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Quad G5 LCS experiment

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So the time came to service the LCS on my G5 Quad, which involves flushing the radiator and hoses, renewing the thermal paste, etc. It's a pain in the gluteus maximus.


One of the usual problems with these machines is that sediments in the coolant clog the microchannels and associated components in the cooling block. I duly cleaned mine up, refilled the system, and started 'er up — only to have a large temperature gap between the two CPUs. So I figured I'd take the offending processor apart and see what was the matter.


On taking the thing apart, I discovered that the microchannels were starting to plug up with sediments again, with the machine having run for no more than 45 mins. The radiator must be dirtier than I had thought, though I used a radiator cleaner and had taken the best part of a day to do the job right first time around.... I then had a brainwave.


"If the problem is the microchannels, what if the microchannels were removed?" thought I. I figured that if I was going to have to strip the thing apart again, I might as well do a little experimenting, and see if I could prove something to myself. So, I removed the internals in the LCS waterblock, which is a soft (silicon?) black pad, a hard plastic/ silicon microchannel insert, and a pink foam washer. I've attached a pic of them removed (they are now stored in a bottle of distilled water).



I then reassembled the LCS without these internal components, i.e., with the hole where they went empty as in another attached pic.



I then reassembed the lot, booted, and what do you know? The thing works perfectly, at the moment at any rate. I've attached a screenshot of the CPU temperatures over a five or six hour period today under varied levels of activity.



Iam not sure I will leave it this way, but at the moment, the machine appears to be working as well as it ever did. Temperatures are about normal for a G5 Quad (Processor is set on Automatic). While posting, I took a shot of the current temps in numbers for posterity.



Neat, wot?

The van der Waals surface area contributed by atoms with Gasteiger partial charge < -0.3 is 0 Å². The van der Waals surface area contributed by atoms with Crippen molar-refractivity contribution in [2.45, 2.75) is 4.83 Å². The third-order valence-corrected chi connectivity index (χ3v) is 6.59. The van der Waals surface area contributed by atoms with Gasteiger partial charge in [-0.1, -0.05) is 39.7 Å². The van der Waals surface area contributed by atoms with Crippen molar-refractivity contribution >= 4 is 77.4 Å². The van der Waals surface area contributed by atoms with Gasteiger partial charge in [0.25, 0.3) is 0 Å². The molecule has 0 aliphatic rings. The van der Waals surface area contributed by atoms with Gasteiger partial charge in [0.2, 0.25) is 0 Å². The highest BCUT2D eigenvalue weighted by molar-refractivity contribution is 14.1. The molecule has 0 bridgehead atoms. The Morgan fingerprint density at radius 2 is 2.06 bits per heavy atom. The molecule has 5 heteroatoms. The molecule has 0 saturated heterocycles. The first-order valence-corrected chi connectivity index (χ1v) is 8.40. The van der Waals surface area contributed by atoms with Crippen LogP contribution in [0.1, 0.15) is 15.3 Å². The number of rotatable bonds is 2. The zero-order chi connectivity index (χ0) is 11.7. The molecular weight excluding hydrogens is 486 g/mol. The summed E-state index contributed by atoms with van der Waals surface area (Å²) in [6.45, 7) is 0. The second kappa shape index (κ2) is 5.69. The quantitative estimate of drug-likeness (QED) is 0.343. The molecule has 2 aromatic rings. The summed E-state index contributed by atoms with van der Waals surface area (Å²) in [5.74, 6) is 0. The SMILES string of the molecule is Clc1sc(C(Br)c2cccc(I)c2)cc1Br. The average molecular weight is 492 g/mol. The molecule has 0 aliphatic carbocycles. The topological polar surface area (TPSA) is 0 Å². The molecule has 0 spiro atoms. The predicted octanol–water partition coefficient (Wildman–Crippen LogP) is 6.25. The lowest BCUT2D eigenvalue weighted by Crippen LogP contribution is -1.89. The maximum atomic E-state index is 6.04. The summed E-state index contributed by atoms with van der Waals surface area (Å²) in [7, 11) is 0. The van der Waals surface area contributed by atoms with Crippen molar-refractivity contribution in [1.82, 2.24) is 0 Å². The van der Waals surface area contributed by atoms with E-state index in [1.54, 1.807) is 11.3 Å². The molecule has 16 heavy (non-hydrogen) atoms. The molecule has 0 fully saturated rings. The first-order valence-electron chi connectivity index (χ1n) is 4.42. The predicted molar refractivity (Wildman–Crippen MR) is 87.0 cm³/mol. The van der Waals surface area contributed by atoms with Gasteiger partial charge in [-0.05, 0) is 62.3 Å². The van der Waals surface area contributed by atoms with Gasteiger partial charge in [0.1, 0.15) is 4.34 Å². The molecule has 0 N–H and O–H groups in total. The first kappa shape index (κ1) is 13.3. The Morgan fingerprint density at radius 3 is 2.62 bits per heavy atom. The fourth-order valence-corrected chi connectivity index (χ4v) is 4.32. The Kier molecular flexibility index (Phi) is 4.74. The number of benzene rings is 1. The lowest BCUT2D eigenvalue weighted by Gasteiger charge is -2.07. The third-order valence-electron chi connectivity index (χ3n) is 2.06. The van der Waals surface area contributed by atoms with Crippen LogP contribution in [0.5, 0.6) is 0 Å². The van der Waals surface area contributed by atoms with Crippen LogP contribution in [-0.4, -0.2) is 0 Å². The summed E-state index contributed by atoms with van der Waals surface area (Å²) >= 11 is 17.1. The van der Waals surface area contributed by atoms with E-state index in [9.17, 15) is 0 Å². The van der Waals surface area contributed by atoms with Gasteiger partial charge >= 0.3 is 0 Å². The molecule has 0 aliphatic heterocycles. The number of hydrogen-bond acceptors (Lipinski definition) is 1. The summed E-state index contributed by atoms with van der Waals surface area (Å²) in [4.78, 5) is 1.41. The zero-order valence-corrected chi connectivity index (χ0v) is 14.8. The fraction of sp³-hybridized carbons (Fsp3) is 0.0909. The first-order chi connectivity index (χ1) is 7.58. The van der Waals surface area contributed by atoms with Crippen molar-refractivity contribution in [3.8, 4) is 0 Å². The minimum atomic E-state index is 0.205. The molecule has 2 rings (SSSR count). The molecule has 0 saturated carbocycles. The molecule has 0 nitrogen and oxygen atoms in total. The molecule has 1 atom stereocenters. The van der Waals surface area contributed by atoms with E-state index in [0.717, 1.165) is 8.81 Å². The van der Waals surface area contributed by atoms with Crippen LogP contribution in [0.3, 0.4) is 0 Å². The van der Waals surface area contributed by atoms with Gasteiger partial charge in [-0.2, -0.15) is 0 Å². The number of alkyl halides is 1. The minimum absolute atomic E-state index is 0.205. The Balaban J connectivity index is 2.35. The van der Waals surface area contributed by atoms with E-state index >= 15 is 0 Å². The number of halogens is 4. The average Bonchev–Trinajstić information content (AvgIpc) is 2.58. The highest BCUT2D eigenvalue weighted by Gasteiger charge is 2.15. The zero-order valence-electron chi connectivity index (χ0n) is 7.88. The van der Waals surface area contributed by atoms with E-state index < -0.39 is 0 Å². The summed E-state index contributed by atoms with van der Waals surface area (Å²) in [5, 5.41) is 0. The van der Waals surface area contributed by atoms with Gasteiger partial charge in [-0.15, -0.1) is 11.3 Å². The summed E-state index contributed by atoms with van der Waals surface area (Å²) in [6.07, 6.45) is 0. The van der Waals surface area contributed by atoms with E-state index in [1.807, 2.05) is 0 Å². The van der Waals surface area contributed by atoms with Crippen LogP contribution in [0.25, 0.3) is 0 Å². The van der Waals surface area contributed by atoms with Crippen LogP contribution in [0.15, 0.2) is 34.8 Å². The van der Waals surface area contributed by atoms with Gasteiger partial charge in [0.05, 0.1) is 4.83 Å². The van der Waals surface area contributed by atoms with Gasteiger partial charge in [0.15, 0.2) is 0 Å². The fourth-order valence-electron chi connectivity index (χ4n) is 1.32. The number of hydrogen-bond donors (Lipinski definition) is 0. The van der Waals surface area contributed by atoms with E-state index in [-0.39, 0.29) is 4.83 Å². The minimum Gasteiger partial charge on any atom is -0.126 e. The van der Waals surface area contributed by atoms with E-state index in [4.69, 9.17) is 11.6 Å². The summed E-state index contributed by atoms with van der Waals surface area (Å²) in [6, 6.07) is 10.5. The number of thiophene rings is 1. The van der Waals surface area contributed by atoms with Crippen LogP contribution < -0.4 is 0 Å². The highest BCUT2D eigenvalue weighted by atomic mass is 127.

Unfortunately, it fails thermal calibration in ASD2.6.3, which reports that the readings are out of specification. So I have to operate under my previous settings.

Edited by beachycove

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Those microchannels are for better heat transfer (faster velocity, better stream mixing). If you have issues with fouling clean the radiators and maybe put a filter inline (will need maintenance just like everything else).

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Yes, I thought about a filter back when I first overhauled the system 4-5 years ago, but never installed one first nor last. There were actually two tiny pipe-sized stock filters in the plumbing, as shipped from the factory, but I removed those back then because they were plugged pretty solid, and they were completely inaccessible, down by the pump or some such thing. I thought that an occasional flush, etc., would suffice. Unfortunately, that's not the case.


As I've got it working now better than it has for a year or more, I will likely leave it as is for a while and see what happens. But if I do go back to the OEM microchannels, I will clearly need to deal with the sediment problem. Whatever were done, I think it would be done via an extension into the upper bay, so as to make servicing less of a hassle. A filter is one option; another is one of those little acrylic fluid chambers, in which sediments could theoretically be expected to collect in the base...so they could then essentially be vacuumed out with a syringe or drained away.

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